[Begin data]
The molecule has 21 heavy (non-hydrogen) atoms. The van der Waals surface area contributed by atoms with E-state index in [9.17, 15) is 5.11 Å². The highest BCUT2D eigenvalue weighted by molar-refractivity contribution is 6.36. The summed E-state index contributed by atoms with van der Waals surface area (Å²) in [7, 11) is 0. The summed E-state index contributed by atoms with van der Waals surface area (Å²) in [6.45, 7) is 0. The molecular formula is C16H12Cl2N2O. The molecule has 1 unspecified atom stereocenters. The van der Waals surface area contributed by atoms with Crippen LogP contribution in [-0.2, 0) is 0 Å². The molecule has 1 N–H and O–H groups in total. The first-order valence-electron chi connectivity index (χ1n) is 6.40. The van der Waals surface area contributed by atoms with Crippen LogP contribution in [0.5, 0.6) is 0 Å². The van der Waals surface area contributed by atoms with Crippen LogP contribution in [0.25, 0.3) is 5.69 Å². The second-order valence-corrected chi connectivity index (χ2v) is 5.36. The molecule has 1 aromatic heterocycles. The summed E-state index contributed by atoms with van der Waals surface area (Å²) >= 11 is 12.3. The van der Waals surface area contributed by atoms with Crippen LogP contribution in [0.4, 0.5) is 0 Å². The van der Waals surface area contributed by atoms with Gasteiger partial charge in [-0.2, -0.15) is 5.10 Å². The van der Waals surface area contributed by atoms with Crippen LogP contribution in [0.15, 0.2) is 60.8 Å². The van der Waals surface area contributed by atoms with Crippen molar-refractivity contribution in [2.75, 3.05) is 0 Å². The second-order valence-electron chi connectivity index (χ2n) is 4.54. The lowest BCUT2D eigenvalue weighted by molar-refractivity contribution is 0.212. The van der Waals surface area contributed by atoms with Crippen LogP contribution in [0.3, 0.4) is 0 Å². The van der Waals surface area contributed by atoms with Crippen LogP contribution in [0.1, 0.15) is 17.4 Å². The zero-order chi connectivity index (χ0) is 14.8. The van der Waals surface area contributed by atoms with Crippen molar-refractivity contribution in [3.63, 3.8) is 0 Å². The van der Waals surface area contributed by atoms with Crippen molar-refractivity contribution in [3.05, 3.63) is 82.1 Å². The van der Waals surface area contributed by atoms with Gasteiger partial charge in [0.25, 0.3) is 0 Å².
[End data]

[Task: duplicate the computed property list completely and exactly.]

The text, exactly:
The molecule has 21 heavy (non-hydrogen) atoms. The van der Waals surface area contributed by atoms with E-state index in [9.17, 15) is 5.11 Å². The highest BCUT2D eigenvalue weighted by molar-refractivity contribution is 6.36. The summed E-state index contributed by atoms with van der Waals surface area (Å²) in [7, 11) is 0. The summed E-state index contributed by atoms with van der Waals surface area (Å²) in [6.45, 7) is 0. The molecular formula is C16H12Cl2N2O. The molecule has 1 unspecified atom stereocenters. The van der Waals surface area contributed by atoms with Crippen LogP contribution in [-0.2, 0) is 0 Å². The molecule has 1 N–H and O–H groups in total. The first-order valence-electron chi connectivity index (χ1n) is 6.40. The van der Waals surface area contributed by atoms with Crippen LogP contribution in [0.5, 0.6) is 0 Å². The van der Waals surface area contributed by atoms with Crippen LogP contribution in [0.25, 0.3) is 5.69 Å². The second-order valence-corrected chi connectivity index (χ2v) is 5.36. The molecule has 1 aromatic heterocycles. The summed E-state index contributed by atoms with van der Waals surface area (Å²) >= 11 is 12.3. The van der Waals surface area contributed by atoms with Crippen LogP contribution in [0.4, 0.5) is 0 Å². The van der Waals surface area contributed by atoms with Gasteiger partial charge in [-0.2, -0.15) is 5.10 Å². The van der Waals surface area contributed by atoms with Crippen LogP contribution in [0.15, 0.2) is 60.8 Å². The van der Waals surface area contributed by atoms with Crippen molar-refractivity contribution in [2.75, 3.05) is 0 Å². The second-order valence-electron chi connectivity index (χ2n) is 4.54. The lowest BCUT2D eigenvalue weighted by molar-refractivity contribution is 0.212. The van der Waals surface area contributed by atoms with Crippen LogP contribution in [0.3, 0.4) is 0 Å². The van der Waals surface area contributed by atoms with Crippen LogP contribution in [0.1, 0.15) is 17.4 Å². The zero-order chi connectivity index (χ0) is 14.8. The van der Waals surface area contributed by atoms with Crippen molar-refractivity contribution in [3.63, 3.8) is 0 Å². The van der Waals surface area contributed by atoms with Crippen molar-refractivity contribution in [3.05, 3.63) is 82.1 Å². The van der Waals surface area contributed by atoms with Gasteiger partial charge in [0.25, 0.3) is 0 Å².